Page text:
As much as I enjoyed this Pitchfork piece marking the tenth anniversary of the release of Merriweather Post Pavilion - and I honestly did - I can't help thinking that its author Larry Fitzmaurice rather overstates the case.
The album is indeed "inarguably Animal Collective's most purely listenable release, as lovely as a babbling brook with trippy textures befitting the album's organically psychedelic, Magic Eye-style cover art", a definite career high beloved by the critics. But did it really mark a breakthrough "to a level of collective pop consciousness"? In my recollection, it didn't register much beyond the internet and a few excitable music publications, certainly in the UK at least.
This is what makes Fitzmaurice's surprise at "Merriweather's own lack of projected influence on indie at large" rather odd. I, for one, was never under any illusions that it was anything other than an experimental LP by mainstream standards (even if not by their own). It didn't bring about the sort of significant seachange that Fitzmaurice claims it could (and maybe should have) simply because it wasn't visible, accessible or commercially successful enough.
There's also that troubling use of the label "indie". To my mind, Animal Collective could never be classified as such. Sure, Merriweather made concessions to listenability and threw pop into the blender, but they've always had far more in common with out-there noise acts like Black Dice and Wolf Eyes. Bracketing them in with Grizzly Bear and Dirty Projectors feels forced - they just happened to be three bands making fascinating, critically acclaimed music in the same place (Brooklyn) at the same time (the late noughties).
Finally, I'd take issue with Fitzmaurice's view that "Animal Collective's insistence on sticking to their oddness [in the wake of Merriweather] instead of seeking greater commercial glories remains quixotically impressive". He's right about their chosen course of action - but it would only be impressive (rather than stubborn and self-sabotaging) if the results were as good or better than Merriweather. Which, thus far, they haven't been.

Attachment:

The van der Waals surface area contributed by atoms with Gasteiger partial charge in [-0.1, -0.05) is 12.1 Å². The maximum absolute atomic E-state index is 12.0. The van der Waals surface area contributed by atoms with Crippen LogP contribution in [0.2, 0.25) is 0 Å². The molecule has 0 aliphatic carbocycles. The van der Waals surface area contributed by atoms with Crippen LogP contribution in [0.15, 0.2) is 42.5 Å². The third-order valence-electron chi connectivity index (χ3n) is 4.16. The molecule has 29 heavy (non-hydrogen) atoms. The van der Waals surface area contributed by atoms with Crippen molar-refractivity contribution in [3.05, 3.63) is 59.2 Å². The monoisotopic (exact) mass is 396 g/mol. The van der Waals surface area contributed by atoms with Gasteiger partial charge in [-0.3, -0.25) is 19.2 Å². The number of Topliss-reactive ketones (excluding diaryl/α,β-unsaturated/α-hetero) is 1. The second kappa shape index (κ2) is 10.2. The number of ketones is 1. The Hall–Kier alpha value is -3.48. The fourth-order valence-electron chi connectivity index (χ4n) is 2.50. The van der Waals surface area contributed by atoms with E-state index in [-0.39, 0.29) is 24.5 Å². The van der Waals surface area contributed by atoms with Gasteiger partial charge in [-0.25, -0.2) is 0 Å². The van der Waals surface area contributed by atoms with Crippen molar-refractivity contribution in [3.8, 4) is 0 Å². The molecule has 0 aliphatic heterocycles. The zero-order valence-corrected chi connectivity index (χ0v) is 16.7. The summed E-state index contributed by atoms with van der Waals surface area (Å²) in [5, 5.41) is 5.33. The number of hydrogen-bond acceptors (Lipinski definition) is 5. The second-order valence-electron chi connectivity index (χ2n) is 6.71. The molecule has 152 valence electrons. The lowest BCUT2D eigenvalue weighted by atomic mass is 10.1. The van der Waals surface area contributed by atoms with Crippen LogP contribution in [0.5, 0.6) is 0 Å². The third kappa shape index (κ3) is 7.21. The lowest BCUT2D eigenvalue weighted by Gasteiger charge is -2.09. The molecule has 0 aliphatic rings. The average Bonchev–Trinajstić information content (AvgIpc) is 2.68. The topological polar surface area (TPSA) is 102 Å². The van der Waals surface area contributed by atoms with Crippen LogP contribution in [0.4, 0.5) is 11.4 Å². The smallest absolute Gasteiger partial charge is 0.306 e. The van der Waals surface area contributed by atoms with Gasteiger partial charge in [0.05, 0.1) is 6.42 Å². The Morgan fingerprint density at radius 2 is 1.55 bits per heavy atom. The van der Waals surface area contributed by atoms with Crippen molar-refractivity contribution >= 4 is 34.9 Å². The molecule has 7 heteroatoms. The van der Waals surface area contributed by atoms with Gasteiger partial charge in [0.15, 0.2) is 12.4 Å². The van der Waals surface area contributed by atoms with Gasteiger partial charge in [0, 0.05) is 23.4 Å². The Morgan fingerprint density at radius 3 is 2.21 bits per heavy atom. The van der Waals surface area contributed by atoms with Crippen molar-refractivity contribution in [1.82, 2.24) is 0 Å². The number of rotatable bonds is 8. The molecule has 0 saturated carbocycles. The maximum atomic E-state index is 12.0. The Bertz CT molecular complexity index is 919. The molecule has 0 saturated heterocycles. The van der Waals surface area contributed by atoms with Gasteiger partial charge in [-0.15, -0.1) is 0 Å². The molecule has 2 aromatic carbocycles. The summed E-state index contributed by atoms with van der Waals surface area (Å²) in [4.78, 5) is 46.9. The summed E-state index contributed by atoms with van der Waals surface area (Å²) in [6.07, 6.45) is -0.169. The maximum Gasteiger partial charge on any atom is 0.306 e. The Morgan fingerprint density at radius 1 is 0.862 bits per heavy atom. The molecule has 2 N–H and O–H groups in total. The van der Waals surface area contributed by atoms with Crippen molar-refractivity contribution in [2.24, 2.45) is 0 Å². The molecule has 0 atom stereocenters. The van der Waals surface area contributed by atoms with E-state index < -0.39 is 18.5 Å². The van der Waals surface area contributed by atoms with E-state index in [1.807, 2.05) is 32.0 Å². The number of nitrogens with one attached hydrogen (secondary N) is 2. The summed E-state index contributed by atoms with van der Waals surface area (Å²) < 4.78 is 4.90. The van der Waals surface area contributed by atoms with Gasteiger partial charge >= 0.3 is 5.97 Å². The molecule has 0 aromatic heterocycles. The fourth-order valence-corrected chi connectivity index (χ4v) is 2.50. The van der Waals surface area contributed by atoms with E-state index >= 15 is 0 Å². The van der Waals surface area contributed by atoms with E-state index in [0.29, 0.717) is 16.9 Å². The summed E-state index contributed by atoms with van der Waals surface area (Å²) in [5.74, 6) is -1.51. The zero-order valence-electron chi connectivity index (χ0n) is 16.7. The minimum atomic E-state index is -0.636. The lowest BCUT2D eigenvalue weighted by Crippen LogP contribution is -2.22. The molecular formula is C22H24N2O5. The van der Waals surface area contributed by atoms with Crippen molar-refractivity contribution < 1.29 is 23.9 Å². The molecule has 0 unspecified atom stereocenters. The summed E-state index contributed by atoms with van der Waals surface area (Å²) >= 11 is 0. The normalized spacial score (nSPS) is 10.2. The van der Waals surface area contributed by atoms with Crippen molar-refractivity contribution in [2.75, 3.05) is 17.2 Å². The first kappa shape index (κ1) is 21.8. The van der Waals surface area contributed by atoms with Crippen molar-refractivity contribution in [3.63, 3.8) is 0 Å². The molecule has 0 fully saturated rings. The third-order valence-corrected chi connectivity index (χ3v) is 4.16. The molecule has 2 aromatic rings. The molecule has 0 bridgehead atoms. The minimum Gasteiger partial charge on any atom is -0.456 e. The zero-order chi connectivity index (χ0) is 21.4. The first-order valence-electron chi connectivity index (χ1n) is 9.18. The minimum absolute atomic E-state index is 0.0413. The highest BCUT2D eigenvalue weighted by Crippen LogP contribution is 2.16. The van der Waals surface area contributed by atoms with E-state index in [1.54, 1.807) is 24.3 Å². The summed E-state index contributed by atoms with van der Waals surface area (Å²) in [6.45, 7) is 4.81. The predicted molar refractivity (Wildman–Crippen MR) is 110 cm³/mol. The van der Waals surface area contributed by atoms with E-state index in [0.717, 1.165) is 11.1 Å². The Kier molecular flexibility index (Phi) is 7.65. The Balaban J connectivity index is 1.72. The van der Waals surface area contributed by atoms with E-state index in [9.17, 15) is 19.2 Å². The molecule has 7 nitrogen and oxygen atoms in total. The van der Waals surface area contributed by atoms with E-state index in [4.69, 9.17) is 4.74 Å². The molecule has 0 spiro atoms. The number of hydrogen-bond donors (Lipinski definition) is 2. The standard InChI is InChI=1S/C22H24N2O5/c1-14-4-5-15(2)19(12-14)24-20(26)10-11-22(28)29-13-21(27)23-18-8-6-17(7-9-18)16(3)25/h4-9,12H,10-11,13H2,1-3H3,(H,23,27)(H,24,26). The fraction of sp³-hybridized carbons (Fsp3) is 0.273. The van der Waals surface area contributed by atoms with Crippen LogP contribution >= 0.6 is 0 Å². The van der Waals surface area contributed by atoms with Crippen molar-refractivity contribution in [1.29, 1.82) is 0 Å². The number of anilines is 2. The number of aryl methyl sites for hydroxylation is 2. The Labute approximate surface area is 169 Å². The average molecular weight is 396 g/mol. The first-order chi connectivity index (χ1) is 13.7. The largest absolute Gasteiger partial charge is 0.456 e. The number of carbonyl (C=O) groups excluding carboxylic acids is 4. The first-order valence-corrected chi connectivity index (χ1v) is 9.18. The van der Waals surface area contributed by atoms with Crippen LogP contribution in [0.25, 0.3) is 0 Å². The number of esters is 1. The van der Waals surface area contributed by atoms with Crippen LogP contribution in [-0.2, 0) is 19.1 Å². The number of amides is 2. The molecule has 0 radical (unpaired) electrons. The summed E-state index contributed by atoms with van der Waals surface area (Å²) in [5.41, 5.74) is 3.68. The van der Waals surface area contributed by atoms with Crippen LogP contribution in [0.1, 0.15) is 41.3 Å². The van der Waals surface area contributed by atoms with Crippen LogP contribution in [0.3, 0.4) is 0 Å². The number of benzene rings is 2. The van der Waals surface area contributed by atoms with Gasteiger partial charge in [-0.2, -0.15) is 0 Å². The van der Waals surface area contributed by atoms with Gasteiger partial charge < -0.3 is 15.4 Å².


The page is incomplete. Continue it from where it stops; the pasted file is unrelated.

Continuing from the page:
The observation that "everything about Merriweather practically screams 'live'" amused me, given that it was witnessing them performing the album at Glastonbury 2009 that soured the whole thing for me. It remains one of my biggest musical regrets that I didn't stay to watch Neil Young's entire set and now have a jaundiced view of an album I loved.
Still, that's where Panda Bear's wonderful Person Pitch comes in. Fitzmaurice is spot on in identifying it as being in many ways the blueprint for Merriweather, "a collagist classic of sidelong Beach Boys-isms and kitchen-sink sonics". Discovering it came as something of a relief, given that Merriweather remains off-limits a decade on from that traumatic experience at Worthy Farm.